It sounds like a fresh victory day of Islam in Garowe today, modeling Bilal in the dawn of the religion. Unsynchronized refrains of “Allah The Great” rocks the City from every corner. The local mosque imams seem to compete with better sermons and religious knowledge. Some recite the Qur’anic verses in traditional Somali fashion. They call themselves “Sunna Wal Jamaaca” religious scholars. They are bent on making the religion user- friendly with a blend of suffism and references to cult of religious personalities in Somalia and beyond. Others read out the verses in typical arabic accent, sounding even better than native Arabs in their deliberations. They consider themselves more scholarly than the untravelled home-grown traditional Sheikhs. They practise more fundamental approach to Islam and strict adherence to the Book. Some people accuse them of pursuing hardline position in a Sunni society with liberal religious views, while the fundamentalists allege others of not strictly following the proper teachings of Islam. These sectarian religious groups avoid each others’ mosques or places of worship, a clear indication of how far they are irreconcilable, and how deep their contradictions run. In general, these religious rivalries aren’t new developments. Divisions and subdivisions of sectarian nature in Islam have been existing since the death of Prophet Mohamed (SCWS). Our current concern is that this country is too fragile to handle these destabilizing religious contradictions.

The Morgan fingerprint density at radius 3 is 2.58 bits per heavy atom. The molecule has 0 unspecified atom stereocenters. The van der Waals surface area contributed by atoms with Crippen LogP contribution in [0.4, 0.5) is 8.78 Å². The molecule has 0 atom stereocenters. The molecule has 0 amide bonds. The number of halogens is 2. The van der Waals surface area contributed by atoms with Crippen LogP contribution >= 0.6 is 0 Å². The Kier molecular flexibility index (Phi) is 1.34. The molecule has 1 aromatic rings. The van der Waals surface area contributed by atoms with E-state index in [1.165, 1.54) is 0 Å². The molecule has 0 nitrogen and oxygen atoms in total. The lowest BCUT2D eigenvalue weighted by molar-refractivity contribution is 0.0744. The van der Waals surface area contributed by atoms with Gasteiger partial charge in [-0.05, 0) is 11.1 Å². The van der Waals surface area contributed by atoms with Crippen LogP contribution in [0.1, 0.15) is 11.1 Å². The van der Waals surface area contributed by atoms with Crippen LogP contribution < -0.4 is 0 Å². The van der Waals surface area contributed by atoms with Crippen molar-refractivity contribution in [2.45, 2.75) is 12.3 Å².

The various styles of reciting Qur’anic verses coming from every city in Somalia’s mosques sound amplifiers are microcosm of internal struggle and religious sectarianism that has been growing steadily in Somalia for the past four-five decades. This fact is one of the most crucial dimensions in Somalia’s body politics today. The fact that it is overlooked and underestimated when deliberating on Somalia’s national and regional issues is a fatal academic and political miscalculation. Resolving Somalia’s political conflicts along the path to national reconciliation must take into account the religious factor, societal problems posed by religious sectarianism or “Tariqa” conflicts.
Eid Mubarak to you all!
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